"Will you come with me?" the woman said.

Ella inched a little toward her. Perhaps she knew a way out. "Where to?"

"Germany." The woman's eyes were wet and gleaming. "We'll dance there, we'll sing." And she started up a wordless tune in a cracked childhood voice. Then, "At night," the woman said, in a loud whisper, "when I'm sleeping, me soul comes out—-creep creep creep like a little white creature." She pointed at Ella and smiled. "But you must let it be. It comes back in the morning, right enough."

Ella brought her fists over her eyes, curling away from the woman into a small, tight ball. Someone was banging on the walls:


She would have joined in. Except she didn't know where that was.

She stayed awake through the night, but couldn't have slept if she'd wanted to. Her cheek flamed, and as soon as one of the women stopped bleating another one started up, bawling, singing, chelping to themselves:

Excerpted from The Ballroom by Anna Hope. Copyright © 2016 by Anne Hope. Excerpted by permission of Random House, A Penguin Random House Company. All rights reserved. No part of this excerpt may be reproduced or reprinted without permission in writing from the publisher.

Membership Advantages
  • Reviews
  • "Beyond the Book" articles
  • Free books to read and review (US only)
  • Find books by time period, setting & theme
  • Read-alike suggestions by book and author
  • Book club discussions
  • and much more!
  • Just $45 for 12 months or $15 for 3 months.
  • More about membership!

Join and Save 20%!

Become a member and
discover exceptional books.

Find out more

Top Picks

  • Book Jacket
    by Richard Powers
    In 2019, Richard Powers won the Pulitzer Prize for The Overstory, a sprawling novel whose characters...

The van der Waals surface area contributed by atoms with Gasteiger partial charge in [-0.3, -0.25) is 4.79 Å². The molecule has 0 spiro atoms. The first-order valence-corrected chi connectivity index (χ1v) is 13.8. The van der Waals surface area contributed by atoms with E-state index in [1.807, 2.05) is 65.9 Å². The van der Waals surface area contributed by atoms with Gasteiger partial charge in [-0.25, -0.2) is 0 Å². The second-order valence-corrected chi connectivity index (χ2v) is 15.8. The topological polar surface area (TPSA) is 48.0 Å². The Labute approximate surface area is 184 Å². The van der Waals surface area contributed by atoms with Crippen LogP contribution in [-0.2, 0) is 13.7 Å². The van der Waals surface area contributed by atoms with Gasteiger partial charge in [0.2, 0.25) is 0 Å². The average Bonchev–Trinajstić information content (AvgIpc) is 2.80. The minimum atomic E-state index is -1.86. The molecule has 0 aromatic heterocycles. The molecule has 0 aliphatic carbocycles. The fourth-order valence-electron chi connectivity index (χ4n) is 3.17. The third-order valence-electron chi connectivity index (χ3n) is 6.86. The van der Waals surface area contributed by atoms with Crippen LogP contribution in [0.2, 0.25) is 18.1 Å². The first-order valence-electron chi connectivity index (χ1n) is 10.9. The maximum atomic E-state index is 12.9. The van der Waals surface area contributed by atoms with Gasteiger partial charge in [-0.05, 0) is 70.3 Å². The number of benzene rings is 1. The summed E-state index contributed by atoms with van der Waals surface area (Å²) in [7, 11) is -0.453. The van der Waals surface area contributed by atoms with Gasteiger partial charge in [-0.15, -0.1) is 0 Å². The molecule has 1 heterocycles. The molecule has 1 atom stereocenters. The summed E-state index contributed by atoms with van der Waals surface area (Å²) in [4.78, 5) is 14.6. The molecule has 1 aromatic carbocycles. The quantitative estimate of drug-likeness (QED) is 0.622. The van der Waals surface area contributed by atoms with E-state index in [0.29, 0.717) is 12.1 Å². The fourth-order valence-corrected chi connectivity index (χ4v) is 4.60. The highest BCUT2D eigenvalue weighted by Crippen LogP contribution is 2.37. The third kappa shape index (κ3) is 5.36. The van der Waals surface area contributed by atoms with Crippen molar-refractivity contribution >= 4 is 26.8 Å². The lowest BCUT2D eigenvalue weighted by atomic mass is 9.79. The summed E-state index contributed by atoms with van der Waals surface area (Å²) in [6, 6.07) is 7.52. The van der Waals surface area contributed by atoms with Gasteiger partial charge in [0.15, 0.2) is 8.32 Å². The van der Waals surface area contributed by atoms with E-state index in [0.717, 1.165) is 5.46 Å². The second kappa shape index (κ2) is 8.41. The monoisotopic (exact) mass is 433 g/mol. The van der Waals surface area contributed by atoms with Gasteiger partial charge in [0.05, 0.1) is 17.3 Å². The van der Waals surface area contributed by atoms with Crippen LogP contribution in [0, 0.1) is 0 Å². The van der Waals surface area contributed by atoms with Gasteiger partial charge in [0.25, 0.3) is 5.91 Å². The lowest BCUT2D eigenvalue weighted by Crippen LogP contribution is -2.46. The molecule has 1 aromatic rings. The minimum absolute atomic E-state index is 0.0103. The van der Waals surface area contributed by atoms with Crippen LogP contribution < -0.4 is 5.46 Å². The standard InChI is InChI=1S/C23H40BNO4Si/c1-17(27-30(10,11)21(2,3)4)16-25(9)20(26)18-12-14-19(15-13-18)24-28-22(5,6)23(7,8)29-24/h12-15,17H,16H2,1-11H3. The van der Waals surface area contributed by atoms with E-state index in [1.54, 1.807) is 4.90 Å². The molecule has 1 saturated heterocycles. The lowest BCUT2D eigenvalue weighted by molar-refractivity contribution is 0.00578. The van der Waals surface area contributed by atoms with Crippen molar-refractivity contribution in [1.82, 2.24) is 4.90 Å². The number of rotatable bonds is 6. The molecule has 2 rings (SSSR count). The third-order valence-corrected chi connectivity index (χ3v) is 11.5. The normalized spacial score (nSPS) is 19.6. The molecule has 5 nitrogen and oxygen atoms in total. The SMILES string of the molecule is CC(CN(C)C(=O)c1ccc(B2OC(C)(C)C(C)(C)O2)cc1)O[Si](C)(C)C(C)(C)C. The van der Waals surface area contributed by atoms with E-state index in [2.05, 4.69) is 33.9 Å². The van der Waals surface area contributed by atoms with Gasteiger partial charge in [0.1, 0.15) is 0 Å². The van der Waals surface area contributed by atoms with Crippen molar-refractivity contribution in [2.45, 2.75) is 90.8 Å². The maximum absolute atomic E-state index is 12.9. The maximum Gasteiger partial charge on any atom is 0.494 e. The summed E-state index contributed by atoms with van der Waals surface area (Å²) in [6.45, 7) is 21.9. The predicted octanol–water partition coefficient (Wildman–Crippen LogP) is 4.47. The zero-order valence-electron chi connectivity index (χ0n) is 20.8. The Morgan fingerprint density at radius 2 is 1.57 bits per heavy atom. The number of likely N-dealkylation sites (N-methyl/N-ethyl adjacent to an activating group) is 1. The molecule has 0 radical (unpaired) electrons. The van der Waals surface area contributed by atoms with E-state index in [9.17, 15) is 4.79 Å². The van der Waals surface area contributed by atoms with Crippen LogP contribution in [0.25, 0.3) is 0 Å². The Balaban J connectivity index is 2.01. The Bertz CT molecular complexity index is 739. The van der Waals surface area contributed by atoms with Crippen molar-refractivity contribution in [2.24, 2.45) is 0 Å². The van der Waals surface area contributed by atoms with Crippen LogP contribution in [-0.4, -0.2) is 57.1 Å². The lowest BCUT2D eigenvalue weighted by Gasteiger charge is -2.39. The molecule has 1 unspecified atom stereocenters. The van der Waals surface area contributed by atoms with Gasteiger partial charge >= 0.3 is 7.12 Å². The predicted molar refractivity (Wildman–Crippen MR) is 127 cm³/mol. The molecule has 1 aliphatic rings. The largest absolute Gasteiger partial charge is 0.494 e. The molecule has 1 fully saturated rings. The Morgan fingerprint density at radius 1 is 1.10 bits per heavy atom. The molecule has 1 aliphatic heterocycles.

• Book Jacket: I'm the Girl
    I'm the Girl
    by Courtney Summers
    YA author Courtney Summers doesn't believe in shielding her teenage readers from the world's darkest...
  • Book Jacket: They're Going to Love You
    They're Going to Love You
    by Meg Howrey
    Teenage Carlisle lives with her mother in Ohio, but their relationship has never felt particularly ...
  • Book Jacket: The Life and Crimes of Hoodie Rosen
    The Life and Crimes of Hoodie Rosen
    by Isaac Blum
    That irreplaceable feeling of everyone knowing your name. The yearning to be anonymous. Parents ...

Members Recommend

  • Book Jacket

    The Family Izquierdo
    by Rubén Degollado

    A masterful debut that weaves together the lives of three generations of a Mexican American family bound by love, and a curse.


Solve this clue:

W N, W Not

and be entered to win..

Book Club Discussion

Book Jacket
The Ways We Hide
by Kristina McMorris
From the bestselling author of Sold On A Monday, a sweeping tale of an illusionist recruited by British intelligence in World War II.
Who Said...

There is no such thing as a moral or immoral book. Books are either well written or badly written. That is all.

Click Here to find out who said this, as well as discovering other famous literary quotes!

Your guide toexceptional          books

BookBrowse seeks out and recommends the best in contemporary fiction and nonfiction—books that not only engage and entertain but also deepen our understanding of ourselves and the world around us.